GILLES GARACHON, the newly appointed French ambassador to Bangkok, has expressed sympathetic views on Thailand's ongoing political transition towards a democratic path, saying the current regime led by Prime Minister Prayut Chan-o-cha was considered "mo
The envoy, previously French ambassador to the Philippines, told The Nation in an interview he had observed some restraint in the use of power by the Prayut government over the past year and a half.
The military took over the country’s administration following the May 22, 2014 coup.
Garachon, who first visited Thailand as a tourist back in 1972, said France cared about human rights, but he had not noticed events that were worrisome during this transition period.
“We respect the Thai choice [the 20-month-long road map to return to democracy under which the general election would be held in mid-2017],” he said.
According to the envoy, the current Thai political situation is not “too bad” when compared to that of other countries in Asean.
He said he had seen several regimes take over Thailand’s governance since the 1970s and witnessed the country’s successful return to social stability following serious domestic political conflict.
“Thais had a good sense of balance in dealing with tough times. The country always found the right solutions for national and international conflict,” he said, referring to those involving neighbouring countries such as Cambodia, Burma and Vietnam’s boat people back in the 1970s.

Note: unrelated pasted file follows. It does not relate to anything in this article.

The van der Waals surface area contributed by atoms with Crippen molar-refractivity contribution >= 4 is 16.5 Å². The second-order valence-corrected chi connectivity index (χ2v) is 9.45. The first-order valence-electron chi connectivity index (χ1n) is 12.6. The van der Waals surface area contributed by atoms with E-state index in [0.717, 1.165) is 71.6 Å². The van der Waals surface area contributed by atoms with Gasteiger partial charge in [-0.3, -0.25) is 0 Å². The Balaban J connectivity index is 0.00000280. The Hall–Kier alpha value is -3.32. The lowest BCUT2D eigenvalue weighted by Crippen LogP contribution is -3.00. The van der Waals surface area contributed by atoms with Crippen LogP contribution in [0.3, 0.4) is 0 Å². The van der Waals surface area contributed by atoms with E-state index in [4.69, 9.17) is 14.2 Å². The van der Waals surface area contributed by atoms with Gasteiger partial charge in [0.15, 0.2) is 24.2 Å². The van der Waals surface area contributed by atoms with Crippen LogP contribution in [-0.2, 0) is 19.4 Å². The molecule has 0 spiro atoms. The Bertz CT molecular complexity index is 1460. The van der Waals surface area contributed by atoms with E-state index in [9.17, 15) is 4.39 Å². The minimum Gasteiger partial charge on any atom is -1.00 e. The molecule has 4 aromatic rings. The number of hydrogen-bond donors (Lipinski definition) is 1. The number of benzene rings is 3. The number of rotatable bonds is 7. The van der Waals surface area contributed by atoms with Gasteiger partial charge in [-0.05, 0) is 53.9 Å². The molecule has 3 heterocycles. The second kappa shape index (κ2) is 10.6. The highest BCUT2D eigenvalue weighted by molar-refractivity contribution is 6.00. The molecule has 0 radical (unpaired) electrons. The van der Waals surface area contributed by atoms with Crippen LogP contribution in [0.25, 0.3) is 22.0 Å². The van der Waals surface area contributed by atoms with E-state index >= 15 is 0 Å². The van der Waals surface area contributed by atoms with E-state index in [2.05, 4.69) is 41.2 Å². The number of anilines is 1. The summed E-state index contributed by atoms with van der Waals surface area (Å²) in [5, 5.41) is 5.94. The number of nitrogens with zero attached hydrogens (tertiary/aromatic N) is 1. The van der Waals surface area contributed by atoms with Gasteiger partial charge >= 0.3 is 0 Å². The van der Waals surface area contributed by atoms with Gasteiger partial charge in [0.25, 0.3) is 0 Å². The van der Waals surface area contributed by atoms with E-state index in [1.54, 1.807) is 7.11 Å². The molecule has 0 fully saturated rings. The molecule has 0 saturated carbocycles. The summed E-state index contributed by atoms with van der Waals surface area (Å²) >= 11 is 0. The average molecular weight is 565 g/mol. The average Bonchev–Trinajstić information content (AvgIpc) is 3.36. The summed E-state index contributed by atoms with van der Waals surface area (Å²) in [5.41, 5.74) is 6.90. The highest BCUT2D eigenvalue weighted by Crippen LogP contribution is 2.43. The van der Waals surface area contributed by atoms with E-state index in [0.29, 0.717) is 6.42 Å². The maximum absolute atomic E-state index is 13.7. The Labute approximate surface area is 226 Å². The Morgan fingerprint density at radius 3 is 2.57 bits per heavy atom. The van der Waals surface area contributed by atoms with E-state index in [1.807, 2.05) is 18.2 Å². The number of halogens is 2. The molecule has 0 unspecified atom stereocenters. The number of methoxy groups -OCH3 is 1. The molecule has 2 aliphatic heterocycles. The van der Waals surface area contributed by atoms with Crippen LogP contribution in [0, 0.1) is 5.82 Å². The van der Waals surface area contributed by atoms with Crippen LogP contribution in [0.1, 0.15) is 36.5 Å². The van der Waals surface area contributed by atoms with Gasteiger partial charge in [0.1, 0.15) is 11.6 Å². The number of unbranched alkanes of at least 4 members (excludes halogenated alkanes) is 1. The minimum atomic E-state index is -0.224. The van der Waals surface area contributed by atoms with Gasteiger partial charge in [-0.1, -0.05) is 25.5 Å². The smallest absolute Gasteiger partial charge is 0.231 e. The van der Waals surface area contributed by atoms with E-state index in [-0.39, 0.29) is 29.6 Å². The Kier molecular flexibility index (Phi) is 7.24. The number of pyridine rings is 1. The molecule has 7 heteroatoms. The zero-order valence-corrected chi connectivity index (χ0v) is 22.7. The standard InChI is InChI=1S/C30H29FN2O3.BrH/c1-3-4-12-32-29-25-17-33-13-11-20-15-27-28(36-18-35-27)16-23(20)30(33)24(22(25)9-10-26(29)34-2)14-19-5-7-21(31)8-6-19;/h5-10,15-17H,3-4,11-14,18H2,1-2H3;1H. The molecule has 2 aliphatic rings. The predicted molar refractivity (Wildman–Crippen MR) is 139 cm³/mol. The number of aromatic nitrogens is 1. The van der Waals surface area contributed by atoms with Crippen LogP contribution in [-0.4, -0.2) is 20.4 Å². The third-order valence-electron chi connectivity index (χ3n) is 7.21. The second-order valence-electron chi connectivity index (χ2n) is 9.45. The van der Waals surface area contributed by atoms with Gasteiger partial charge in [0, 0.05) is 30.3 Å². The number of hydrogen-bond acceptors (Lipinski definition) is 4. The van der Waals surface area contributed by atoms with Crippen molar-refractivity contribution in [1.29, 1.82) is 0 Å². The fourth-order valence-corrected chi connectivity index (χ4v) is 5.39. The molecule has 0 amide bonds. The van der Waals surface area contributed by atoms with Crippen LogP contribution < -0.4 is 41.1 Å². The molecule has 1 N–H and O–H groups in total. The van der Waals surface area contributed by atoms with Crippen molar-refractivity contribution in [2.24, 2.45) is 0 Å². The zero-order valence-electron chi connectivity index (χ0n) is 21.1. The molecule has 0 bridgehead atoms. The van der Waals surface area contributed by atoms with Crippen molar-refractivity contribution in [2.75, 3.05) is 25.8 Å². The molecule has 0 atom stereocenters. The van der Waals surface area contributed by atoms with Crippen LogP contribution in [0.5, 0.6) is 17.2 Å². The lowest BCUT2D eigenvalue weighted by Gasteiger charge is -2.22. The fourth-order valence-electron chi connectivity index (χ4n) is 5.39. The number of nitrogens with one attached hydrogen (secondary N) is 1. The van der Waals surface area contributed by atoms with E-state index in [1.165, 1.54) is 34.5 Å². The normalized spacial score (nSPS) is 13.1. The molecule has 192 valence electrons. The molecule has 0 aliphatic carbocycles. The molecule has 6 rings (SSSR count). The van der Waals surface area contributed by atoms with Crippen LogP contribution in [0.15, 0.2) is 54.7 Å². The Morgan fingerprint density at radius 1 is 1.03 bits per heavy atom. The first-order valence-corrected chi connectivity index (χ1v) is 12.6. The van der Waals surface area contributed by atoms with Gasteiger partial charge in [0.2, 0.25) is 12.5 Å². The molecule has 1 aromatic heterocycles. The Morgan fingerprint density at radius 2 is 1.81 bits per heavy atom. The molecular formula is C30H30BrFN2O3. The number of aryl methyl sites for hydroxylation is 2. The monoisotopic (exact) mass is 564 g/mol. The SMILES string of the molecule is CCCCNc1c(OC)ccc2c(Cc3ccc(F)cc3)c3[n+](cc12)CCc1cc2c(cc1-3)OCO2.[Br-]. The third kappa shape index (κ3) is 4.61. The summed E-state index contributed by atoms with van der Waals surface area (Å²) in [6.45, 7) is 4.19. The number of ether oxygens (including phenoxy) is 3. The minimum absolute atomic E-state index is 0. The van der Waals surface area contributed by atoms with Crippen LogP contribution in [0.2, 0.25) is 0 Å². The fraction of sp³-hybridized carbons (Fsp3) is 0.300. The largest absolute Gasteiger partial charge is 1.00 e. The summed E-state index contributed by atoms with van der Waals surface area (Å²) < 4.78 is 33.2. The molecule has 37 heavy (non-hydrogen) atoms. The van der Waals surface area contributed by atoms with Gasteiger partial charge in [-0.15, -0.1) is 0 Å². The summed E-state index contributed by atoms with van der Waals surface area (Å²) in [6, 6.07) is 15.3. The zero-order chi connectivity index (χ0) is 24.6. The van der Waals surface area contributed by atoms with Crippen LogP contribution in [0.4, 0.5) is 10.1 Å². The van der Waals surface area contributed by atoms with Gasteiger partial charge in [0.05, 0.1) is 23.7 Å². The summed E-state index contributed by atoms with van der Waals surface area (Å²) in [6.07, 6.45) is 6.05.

On the economic front, Garachon said the prolonged economic slump in the 28-country European Union, of which France is a key member, has led to negative consequences for the Thai, Chinese and other Asian economies.
However, he was still upbeat about the growth prospects for bilateral trade between Thailand and France, which totalled 3.7 billion euros in 2014.
He noted that the French economy, the second largest euro-zone economy after Germany, was recovering from the euro-zone crisis and expected to grow |by 1-2 per cent this year.
On tourism, the envoy expected the number of French tourists to Thailand to top 1 million in the next 1-2 years after reaching an annual 800,000 recently.
“French companies such as Bouygues, L’Oreal, Accor, Michelin and Total want to gain more market share in Thailand and the Asean Economic Community. We hope the EU and Thailand will resume negotiations on the Free Trade Area agreement as soon as possible,” he said.
On last week’s 2015 UN Climate Change Conference or COP 21 in Paris, which was attended by Prayut, he said: “We’re the first generation of humankind to witness the impact of economic development on the environment. If we don’t change, the price [of environmental damage] will be paid by our children.”
Experts have urged the world community to take action to reduce CO2 and other emissions from the use of fossil energy so as to keep the average global temperature from rising by more than two degrees Celsius over the next several decades.
The envoy called for the adoption of a new economic development model which is more sustainable – by abandoning the “use and throw-away” consumption style and embracing the “recycled” economic and consumption model. In the process, there will be numerous business opportunities for green products and services, he said.